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Book details

  • PDF | 256 pages
  • Michael Morton(Author)
  • Simon & Schuster Children's Publishing (1 July 2014)
  • English
  • 3
  • Society, Politics & Philosophy

Review Text

  • By PaulGG on 3 May 2017

    This is a very well written book which rises above the expected "wrongly convicted" genre. Michael Morton is a skilled writer and gives thoughtful insights concerning each stage of his life. Despite the title there is plenty of suspense in the book and a lack of self pity.

  • By xVickyLeighx on 8 July 2014

    Getting Life is by far the most inspirational book that I have ever read. A true tale of survival it will be have you gripped from the opening pages.A remarkable account of Michael's life behind bars for a murder that he did not commit, from the horrific discovery of his wife's body, to the agony of his broken relationship with his son, Michael's tale is tragic.Yet never once does he feel sorry for himself.From his arrival in penitentiary through to his meetings with the Innocence Project, Michael never once stopped fighting to prove his innocence. Michael is a truly remarkable and admirable human being who should be proud of what he has achieved with this memoir.There were times whilst reading, that I had to remind myself that it was a memoir, a work of truth, and not a novel, as some of the things that happen are so disturbing.It seems incomprehensible that Michael was made to suffer in the (many) ways that he was at the hands of his fellow human beings. He was badly let down by so many, yet never once set out for revenge - although of course it crossed his mind, he is only human after all.The work of the innocence project, together with Michael's lawyers, prove that amongst the cover ups and conspiracy there were some good people looking out for Michael, who, together with his parents and closest family members helped secure his release.Michael today is undoubtedly a very different man from the one who was charged with his wife's murder more than 25 years ago, but he should feel very proud of how much he has achieved and just how far he has come.

  • By kat on 21 March 2015

    This book takes you on an emotional journey so realistically that you feel the scratching of his prison clothes on your skin, experience the anger, the strength of character, the at times, utter despair and bitterness, to the simple joys of feeling the softness of normal clothing on release from jail. And the heart warming goodbyes from his prison mates. Not least is the devastAting heart break of the loss of bonds with his only son. And the murder of his wife. Not much moves me to tears. This book and the authors ability to convey such complex human emotions so exquisitely takes you on the journey with him. I will never rush to casual judgements again after reading this story. Mud sticks, I wasn't even fully convinced of his innocence until well into the story, simply because I could not believe that prosecutors could deliberately withhold information for the sole purpose of 'winning'. So happy he got his day in court,the truth revealed and Michael now free and happy. God bless him and Eric.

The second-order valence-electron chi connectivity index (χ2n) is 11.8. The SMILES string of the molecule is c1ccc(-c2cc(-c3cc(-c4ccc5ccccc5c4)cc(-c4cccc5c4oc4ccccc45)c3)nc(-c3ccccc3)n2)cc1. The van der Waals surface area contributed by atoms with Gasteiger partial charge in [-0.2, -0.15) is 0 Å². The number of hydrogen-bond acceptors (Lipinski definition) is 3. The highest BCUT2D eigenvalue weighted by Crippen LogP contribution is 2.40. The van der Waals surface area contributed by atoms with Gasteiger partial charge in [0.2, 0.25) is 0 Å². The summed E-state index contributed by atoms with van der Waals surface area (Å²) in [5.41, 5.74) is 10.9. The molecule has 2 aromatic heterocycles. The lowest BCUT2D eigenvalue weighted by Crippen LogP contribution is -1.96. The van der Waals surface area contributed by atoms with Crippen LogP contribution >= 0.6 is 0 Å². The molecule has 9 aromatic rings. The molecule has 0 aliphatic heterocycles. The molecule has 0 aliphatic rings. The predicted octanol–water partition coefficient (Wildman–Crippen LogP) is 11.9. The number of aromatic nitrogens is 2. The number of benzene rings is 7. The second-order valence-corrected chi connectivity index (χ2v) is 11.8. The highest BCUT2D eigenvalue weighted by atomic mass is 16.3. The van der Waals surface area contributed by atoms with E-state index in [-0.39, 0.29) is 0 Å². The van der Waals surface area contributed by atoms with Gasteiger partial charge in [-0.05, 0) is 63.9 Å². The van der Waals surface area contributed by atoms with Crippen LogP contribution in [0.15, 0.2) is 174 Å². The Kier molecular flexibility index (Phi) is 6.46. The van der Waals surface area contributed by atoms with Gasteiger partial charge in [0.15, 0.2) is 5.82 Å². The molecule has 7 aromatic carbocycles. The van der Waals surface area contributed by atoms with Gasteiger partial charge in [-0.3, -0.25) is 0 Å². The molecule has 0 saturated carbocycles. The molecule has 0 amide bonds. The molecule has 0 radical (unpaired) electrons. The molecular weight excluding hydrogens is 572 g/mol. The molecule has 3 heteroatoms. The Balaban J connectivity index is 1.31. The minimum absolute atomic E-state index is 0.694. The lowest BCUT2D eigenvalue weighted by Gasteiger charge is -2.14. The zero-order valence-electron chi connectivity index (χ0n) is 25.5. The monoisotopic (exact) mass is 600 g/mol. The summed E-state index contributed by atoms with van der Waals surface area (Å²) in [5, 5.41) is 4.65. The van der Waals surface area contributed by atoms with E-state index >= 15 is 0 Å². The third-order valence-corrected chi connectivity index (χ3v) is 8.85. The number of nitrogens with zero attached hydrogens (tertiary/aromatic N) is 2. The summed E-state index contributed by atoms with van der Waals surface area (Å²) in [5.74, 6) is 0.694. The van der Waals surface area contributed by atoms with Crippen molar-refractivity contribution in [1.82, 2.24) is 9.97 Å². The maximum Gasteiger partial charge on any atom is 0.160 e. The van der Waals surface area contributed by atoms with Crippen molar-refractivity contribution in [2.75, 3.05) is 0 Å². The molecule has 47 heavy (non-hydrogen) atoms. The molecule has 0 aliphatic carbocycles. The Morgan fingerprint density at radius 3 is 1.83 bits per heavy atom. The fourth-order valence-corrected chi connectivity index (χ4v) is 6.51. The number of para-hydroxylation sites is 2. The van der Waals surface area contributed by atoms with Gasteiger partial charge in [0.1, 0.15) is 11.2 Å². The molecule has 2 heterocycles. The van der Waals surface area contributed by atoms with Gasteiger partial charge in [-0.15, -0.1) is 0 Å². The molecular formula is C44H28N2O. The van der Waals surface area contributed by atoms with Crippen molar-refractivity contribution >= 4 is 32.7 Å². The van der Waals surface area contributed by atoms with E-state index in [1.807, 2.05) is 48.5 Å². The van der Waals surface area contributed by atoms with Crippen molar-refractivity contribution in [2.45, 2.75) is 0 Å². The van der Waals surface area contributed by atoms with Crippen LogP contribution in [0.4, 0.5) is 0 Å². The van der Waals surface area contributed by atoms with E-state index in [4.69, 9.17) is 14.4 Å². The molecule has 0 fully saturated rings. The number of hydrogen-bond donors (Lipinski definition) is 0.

• By Maz on 1 September 2014

    Amazing book, don't know how he endured being in prison for 25 years unable to prove his innocence but when he was freed it was wonderful. Hope he manages to carry on a good relationship with his son. What a lovely caring man who has found love again.

  • By Mrs S Wilcox on 29 September 2015

    Best thing I've read in ages - an easy read but a shocking one. Made me want to find out more about the author!

  • By MISS CM SEYMOUR on 7 July 2015

    Not quite what we thought. But still a good book.leaves you feeling different.

  • By Yummy mummy on 11 September 2016

    Brilliant story! Very well written -inspiring!

  • By Poppy Ann Miller on 23 March 2015

    I would have given a higher star rating but I found the American slang terminology at times difficult to comprehend. I was relieved to find that the author's references to his religion and 'god' were brief and limited. Heart-breaking in parts, especially when Michael Morton writes of his son, his fears for his future and well-being as well as what he had witnessed and possibly physically experienced. Bit nit-picky maybe but I struggled to empathise with the author initially, due to the note he left for his wife. I found it difficult to believe that a man seemingly as in love as he insists would have done such a childish thing. However it does not take away from the outrage I felt at the obscenity of the injustice; highlighting as it does the incompetence and deceit of the prosecution. A well written piece of work and a very good read.